6And they went through the region of Phrygia and Galatia, having been forbidden by the Holy Spirit to speak the word in Asia. 7And when they had come up to Mysia, they attempted to go into Bithynia, but the Spirit of Jesus did not allow them.
Look at the parallel between the reference to the ‘Holy Spirit’ in vs6 and the ‘Spirit of Jesus’ in vs7. We are talking about the same Spirit, the Spirit of God Himself. and I believe the context in all three passages clarifies this truth as well.
Therefore, it’s interesting that the Spirit is now, from the New Testament teaching, not only connected to the Father, but also to the Son. As I said in my comments #4 post, this has major implications for both Christ and the Holy Spirit.
But another passage that I had been thinking about just yesterday was Jesus’ appearance to the disciples in John 20. We read these words in vs21-22:
21Jesus said to them again, “Peace be with you. As the Father has sent me, even so I am sending you.” 22And when he had said this, he breathed on them and said to them, “Receive the Holy Spirit.
There is much debate on whether this was the real and/or full giving of the Spirit, or was it a prophetic precursor to Pentecost. I tend to lean towards the Spirit being given here in some sense, but also pointing to the greater outpouring that would come at Pentecost not many days from then.
Nonetheless, Jesus is showing His ability and role as Spirit-giver. The giving of the Spirit was a co-working event between the Father and the Son, not just the Father.
This is echoed in Peter’s proclamation following Pentecost:
Being therefore exalted at the right hand of God, and having received from the Father the promise of the Holy Spirit, he has poured out this that you yourselves are seeing and hearing. (Acts 2:33)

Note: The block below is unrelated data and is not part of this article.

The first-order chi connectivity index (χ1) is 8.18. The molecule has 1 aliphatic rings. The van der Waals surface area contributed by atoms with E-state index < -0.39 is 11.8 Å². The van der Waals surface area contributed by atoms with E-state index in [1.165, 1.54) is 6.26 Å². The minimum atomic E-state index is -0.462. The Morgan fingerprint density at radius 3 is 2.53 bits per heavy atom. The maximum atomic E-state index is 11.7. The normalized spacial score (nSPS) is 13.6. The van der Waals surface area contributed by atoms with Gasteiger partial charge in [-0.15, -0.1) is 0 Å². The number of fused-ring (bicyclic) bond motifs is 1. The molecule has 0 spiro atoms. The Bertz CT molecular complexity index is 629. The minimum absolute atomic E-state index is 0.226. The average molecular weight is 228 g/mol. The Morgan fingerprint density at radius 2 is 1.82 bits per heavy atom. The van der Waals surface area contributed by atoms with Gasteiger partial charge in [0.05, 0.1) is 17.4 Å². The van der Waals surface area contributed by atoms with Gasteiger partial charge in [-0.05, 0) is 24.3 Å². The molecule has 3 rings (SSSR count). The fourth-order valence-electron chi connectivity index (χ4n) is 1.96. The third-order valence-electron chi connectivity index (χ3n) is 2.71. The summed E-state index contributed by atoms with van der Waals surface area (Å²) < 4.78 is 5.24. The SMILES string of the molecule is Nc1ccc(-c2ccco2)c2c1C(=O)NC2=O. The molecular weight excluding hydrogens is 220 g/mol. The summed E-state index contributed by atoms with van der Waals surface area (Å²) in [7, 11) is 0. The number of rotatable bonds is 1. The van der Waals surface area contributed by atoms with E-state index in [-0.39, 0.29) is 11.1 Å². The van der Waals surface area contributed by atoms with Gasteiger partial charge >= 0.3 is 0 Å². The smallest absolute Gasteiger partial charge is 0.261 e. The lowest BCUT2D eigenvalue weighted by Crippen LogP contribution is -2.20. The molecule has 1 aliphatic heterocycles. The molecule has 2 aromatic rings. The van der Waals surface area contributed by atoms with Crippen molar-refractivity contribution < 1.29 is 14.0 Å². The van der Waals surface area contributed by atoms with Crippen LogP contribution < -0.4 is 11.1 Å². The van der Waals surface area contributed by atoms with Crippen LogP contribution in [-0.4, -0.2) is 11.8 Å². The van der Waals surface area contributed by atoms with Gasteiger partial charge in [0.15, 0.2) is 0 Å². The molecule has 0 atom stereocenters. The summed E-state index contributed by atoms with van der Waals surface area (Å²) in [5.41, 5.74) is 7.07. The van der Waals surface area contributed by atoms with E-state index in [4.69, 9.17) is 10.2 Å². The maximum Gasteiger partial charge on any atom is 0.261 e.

The proof in the pudding that Jesus was reigning as both Lord and Messiah (Acts 2:36) was that He would give the Spirit to God’s people. Again, the Unitarian would highlight that Acts 2:33 designates that Jesus ‘received from the Father the promise of the Holy Spirit’ and, thus, it was not really Christ’s Spirit, but still remains the Spirit of the Father alone.
But I believe such arguments fail when we recognise that the Spirit is the Spirit of Jesus Christ as well. Knowing the the Spirit was also the Spirit of the Son helps us understand the importance of the Son being intricately involved in sending the Spirit. And so, John’s record of Jesus’ teaching on the Spirit becomes important:
I [Jesus] will not leave you as orphans; I [Jesus] will come to you. (John 14:18)
Nevertheless, I tell you the truth: it is to your advantage that I go away, for if I do not go away, the Helper will not come to you. But if I go, I [Jesus] will send him to you. (John 16:7)
This is all important for both our Christology and pneumatology. From the full revelation of Scripture, which includes allowance for the New Testament to bring better clarity than the Old Testament, but not shunning the Old Testament, we see that the Spirit is unique from the Father, also being connected to the Son. I believe this 1) points to the unique divinity of the Son and 2) points to the unique personality of the Spirit.
This, I believe, represents true biblical theology in regards to Christ and the Holy Spirit.